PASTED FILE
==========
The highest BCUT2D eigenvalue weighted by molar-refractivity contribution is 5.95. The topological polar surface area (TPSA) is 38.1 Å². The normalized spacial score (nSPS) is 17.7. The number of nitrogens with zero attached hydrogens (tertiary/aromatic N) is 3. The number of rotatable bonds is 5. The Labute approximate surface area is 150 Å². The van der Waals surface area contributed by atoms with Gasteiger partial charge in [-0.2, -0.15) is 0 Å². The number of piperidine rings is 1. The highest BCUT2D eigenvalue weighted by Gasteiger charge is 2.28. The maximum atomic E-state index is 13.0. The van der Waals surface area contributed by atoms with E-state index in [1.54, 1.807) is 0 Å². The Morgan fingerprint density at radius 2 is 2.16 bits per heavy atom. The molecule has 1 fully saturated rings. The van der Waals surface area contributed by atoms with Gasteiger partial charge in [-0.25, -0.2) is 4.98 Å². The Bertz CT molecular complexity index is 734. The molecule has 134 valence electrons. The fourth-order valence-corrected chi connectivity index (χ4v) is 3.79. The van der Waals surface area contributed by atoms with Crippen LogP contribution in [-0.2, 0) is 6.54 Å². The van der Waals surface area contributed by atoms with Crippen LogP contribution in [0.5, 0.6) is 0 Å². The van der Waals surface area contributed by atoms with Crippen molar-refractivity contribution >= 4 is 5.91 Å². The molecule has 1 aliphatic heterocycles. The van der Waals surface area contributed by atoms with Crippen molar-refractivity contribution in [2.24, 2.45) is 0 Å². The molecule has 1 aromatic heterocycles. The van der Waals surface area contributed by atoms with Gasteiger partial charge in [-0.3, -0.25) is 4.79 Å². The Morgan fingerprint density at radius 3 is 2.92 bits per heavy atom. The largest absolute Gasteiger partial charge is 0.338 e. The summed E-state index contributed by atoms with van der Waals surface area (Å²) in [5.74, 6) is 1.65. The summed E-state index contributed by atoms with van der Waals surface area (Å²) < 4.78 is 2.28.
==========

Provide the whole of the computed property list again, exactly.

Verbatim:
The highest BCUT2D eigenvalue weighted by molar-refractivity contribution is 5.95. The topological polar surface area (TPSA) is 38.1 Å². The normalized spacial score (nSPS) is 17.7. The number of nitrogens with zero attached hydrogens (tertiary/aromatic N) is 3. The number of rotatable bonds is 5. The Labute approximate surface area is 150 Å². The van der Waals surface area contributed by atoms with Gasteiger partial charge in [-0.2, -0.15) is 0 Å². The number of piperidine rings is 1. The highest BCUT2D eigenvalue weighted by Gasteiger charge is 2.28. The maximum atomic E-state index is 13.0. The van der Waals surface area contributed by atoms with E-state index in [1.54, 1.807) is 0 Å². The Morgan fingerprint density at radius 2 is 2.16 bits per heavy atom. The molecule has 1 fully saturated rings. The van der Waals surface area contributed by atoms with Gasteiger partial charge in [-0.25, -0.2) is 4.98 Å². The Bertz CT molecular complexity index is 734. The molecule has 134 valence electrons. The fourth-order valence-corrected chi connectivity index (χ4v) is 3.79. The van der Waals surface area contributed by atoms with Crippen LogP contribution in [-0.2, 0) is 6.54 Å². The van der Waals surface area contributed by atoms with Crippen LogP contribution in [0.5, 0.6) is 0 Å². The van der Waals surface area contributed by atoms with Crippen molar-refractivity contribution >= 4 is 5.91 Å². The molecule has 1 aliphatic heterocycles. The van der Waals surface area contributed by atoms with Crippen molar-refractivity contribution in [2.24, 2.45) is 0 Å². The molecule has 1 aromatic heterocycles. The van der Waals surface area contributed by atoms with Gasteiger partial charge in [-0.3, -0.25) is 4.79 Å². The Morgan fingerprint density at radius 3 is 2.92 bits per heavy atom. The largest absolute Gasteiger partial charge is 0.338 e. The summed E-state index contributed by atoms with van der Waals surface area (Å²) in [5.74, 6) is 1.65. The summed E-state index contributed by atoms with van der Waals surface area (Å²) < 4.78 is 2.28.